Making the judiciary look more like America

Friday, February 27, 2009

As America has become more diverse, its law schools and firms have followed suit. But the pipeline to the judiciary is blocked—white males are overrepresented on state appellate benches by a margin of nearly two-to-one. Ciara Torres-Spelliscy, one of the authors of a Brennan Center for Justice study on making the judiciary more diverse, and Kim Cocroft, a newly appointed judge in Columbus, Ohio, join John and Jerome with a look at the issue.


Kim Cocroft and Ciara Torres-Spelliscy

Hosted by:

Jerome Vaughn


Nadia Zonis

Comments [5]


You must not have conducted much research.....

As featured in the Columbus Dispatch:

"Domestic Relations Judge Kim Browne, a Republican, said she, too, was a young lawyer with little experience when Gov. Bob Taft chose her over heavily favored men in January 2002. Browne, who is black, was elected and then re-elected and now serves as lead judge on her court.

"Do I think race was a factor?" she asked of Beatty and Cocroft. "I do. Do I think gender was a factor? I do. But the court needs to reflect the diversity of Franklin County, and we are underrepresented on the bench."

Mar. 04 2009 06:19 PM
M. Stovell

1 : a standard on which a judgment or decision may be based

The Honorable Elect, Kimberly Cocroft has obviously proven to the trained educators of Ohio State University, the state of Ohio and Governor Strictly that she is more than qualified for the position bestowed upon her. If you have done your own research into Ms. Cocroft professional history, you would find it to be extremely commendable. Not once in my research did I find a "because she is a minority (female, Young and African-American)". In short, she made it right.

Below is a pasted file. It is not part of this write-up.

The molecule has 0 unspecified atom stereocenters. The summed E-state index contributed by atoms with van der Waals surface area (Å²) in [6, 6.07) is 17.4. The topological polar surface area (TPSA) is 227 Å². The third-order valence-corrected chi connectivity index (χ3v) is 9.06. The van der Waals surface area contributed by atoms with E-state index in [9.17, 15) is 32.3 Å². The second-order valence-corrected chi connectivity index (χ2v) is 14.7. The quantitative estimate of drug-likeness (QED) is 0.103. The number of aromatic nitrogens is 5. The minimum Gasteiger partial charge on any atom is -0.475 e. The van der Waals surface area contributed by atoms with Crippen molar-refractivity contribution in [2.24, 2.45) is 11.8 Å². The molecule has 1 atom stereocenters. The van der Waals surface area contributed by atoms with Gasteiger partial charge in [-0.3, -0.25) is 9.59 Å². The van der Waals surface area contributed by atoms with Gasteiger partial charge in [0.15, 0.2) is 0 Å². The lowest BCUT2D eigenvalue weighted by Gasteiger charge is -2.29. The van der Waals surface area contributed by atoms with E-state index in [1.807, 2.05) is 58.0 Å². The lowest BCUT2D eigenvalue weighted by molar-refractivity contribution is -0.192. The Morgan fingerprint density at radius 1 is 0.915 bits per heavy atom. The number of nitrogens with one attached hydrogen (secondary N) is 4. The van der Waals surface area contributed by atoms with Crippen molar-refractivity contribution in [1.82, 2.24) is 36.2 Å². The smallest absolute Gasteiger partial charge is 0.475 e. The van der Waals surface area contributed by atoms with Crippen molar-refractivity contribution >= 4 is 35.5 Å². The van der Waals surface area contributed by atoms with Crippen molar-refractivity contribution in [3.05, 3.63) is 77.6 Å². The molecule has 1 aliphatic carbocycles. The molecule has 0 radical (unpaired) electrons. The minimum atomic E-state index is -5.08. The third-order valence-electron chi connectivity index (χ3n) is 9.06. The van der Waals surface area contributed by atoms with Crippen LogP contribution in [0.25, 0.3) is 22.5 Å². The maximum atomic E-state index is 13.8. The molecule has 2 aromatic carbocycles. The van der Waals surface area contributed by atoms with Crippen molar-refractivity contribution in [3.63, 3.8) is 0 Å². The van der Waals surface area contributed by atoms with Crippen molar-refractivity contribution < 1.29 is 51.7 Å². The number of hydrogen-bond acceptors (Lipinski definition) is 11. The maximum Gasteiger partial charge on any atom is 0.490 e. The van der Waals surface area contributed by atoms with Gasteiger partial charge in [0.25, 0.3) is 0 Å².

I only ask the public to take a moment to be color blind and enhance moralities sight.

Mar. 03 2009 07:28 PM

bias issues

Feb. 27 2009 05:58 PM

For most of this country's history, law schools either barred women completely or restricted women to 2 spots in the entering classes (of generally about 150 students per first year class). By the mid-1980s, women were reaching 50% of most law school classes.

I was part of the first wave, entering law school in 1979. What I have seen is that women are hired out of law school, but they are gotten rid of at about 5 years.

Some of the popular women's magazines have run articles wondering where all the women lawyers go, because most of them disappear from practice at around age 30. The women disappear because there are no jobs for them, and they are gotten rid of by the major firms.

In my county, women are 18% of the judges and commissioners (judges-in-waiting).

It's pathetic that a profession which is supposedly dedicated to justice is so unwilling to live by those laws.

Feb. 27 2009 01:26 PM

This morning’s segment on judicial diversity was appalling both for the grammatical ignorance of the newly appointed judge and for the continuing inability of the Takeaway hosts to think outside scripted talking points.

The new judge demonstrated a frightening ignorance of basic English. In just a few sentences she repeatedly said ‘criterion’ for ‘criteria’ and made the grating error of ‘more beyond’ rather than ‘more than’. No educated adult would make these rudimentary errors. How can the public expect a judge to follow and apply complexities of law when she is incapable of following and applying elementary rules of language?

That was the crucial question raised by this new judge’s alarming ignorance, but The Takeaway hosts refused to ask it. This segment was meant to send a positive message about judicial diversity and damned if the Takeaway was going to let reality interfere. The result is that Takeaway listeners get canned radio, it may be live but it is not alive.

Feb. 27 2009 10:15 AM

Leave a Comment

Email addresses are required but never displayed.